Where does your mind feel like it is?
Ken Aizawa asks why we intuitively feel like our minds are in our heads, and answers by saying it’s because humans discovered early on that damaging the head disables the mind, and have passed the knowledge of their equivalence on since. This seems unlikely to me, since damaging other parts of the body well enough also disables the mind and damaging the head also disables other bodily functions. Plus it seems a much stronger intuition to me than ‘my feet are made of atoms’ for instance, a belief about the composition of my body that culture gave me early on. I also doubt the ‘I am in my head’ intuition is a direct evolutionary result, since it doesn’t seem useful. I suspect instead that I feel like ‘I’ am located in my head since my eyes are there, and they give me most of the information about my location. I can look down and see my feet a long way away, and it would be complicated to think I was over there. Next I might think I was a person on the other side of the room. I am simply at the center of my perspective of the world.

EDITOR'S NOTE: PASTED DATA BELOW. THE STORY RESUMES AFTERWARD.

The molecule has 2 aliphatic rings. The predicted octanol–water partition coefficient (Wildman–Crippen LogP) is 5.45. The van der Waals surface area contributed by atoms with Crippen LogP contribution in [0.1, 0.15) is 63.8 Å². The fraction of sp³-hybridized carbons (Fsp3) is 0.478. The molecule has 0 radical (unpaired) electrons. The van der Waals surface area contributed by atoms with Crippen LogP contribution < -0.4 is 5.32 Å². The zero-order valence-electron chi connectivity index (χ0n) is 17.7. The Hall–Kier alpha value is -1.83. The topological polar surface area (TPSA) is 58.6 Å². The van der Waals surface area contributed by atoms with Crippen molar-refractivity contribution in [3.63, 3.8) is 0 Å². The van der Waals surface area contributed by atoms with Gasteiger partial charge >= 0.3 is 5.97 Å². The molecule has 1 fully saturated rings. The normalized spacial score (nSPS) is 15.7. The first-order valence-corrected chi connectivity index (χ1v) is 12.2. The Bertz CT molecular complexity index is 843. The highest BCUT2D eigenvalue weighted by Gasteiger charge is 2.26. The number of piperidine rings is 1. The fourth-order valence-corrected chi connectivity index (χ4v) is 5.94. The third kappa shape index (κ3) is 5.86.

A way to test this is to ask blind people, though they may get the same effect with their ears. Better would be to ask people who are blind and deaf. I know few of the former and none of the latter – can any of my readers enlighten me?
Also, I’m not sure that the assumption in the original question is right, since at least once I have heard someone imply they feel like they are located elsewhere. Do most people actually feel like their minds are in their heads?